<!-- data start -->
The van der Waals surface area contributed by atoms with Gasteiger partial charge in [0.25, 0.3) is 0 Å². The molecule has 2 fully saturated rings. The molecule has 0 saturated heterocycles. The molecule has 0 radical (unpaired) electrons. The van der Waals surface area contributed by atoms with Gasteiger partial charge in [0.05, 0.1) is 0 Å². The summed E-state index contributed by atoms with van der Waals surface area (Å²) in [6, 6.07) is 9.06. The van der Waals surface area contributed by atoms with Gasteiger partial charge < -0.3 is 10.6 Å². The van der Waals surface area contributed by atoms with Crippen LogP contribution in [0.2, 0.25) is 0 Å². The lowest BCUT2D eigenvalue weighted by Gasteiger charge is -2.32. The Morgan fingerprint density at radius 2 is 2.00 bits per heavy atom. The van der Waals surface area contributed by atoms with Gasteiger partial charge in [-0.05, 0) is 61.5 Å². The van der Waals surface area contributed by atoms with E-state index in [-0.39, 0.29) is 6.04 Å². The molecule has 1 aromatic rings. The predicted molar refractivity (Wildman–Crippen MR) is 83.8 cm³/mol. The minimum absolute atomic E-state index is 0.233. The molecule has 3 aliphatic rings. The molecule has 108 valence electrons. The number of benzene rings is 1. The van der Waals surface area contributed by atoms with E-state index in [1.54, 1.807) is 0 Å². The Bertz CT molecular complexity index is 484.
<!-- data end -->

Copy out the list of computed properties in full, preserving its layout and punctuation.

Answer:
The van der Waals surface area contributed by atoms with Gasteiger partial charge in [0.25, 0.3) is 0 Å². The molecule has 2 fully saturated rings. The molecule has 0 saturated heterocycles. The molecule has 0 radical (unpaired) electrons. The van der Waals surface area contributed by atoms with Gasteiger partial charge in [0.05, 0.1) is 0 Å². The summed E-state index contributed by atoms with van der Waals surface area (Å²) in [6, 6.07) is 9.06. The van der Waals surface area contributed by atoms with Gasteiger partial charge < -0.3 is 10.6 Å². The van der Waals surface area contributed by atoms with Crippen LogP contribution in [0.2, 0.25) is 0 Å². The lowest BCUT2D eigenvalue weighted by Gasteiger charge is -2.32. The Morgan fingerprint density at radius 2 is 2.00 bits per heavy atom. The van der Waals surface area contributed by atoms with Gasteiger partial charge in [-0.05, 0) is 61.5 Å². The van der Waals surface area contributed by atoms with E-state index in [-0.39, 0.29) is 6.04 Å². The molecule has 1 aromatic rings. The predicted molar refractivity (Wildman–Crippen MR) is 83.8 cm³/mol. The minimum absolute atomic E-state index is 0.233. The molecule has 3 aliphatic rings. The molecule has 108 valence electrons. The number of benzene rings is 1. The van der Waals surface area contributed by atoms with E-state index in [1.54, 1.807) is 0 Å². The Bertz CT molecular complexity index is 484.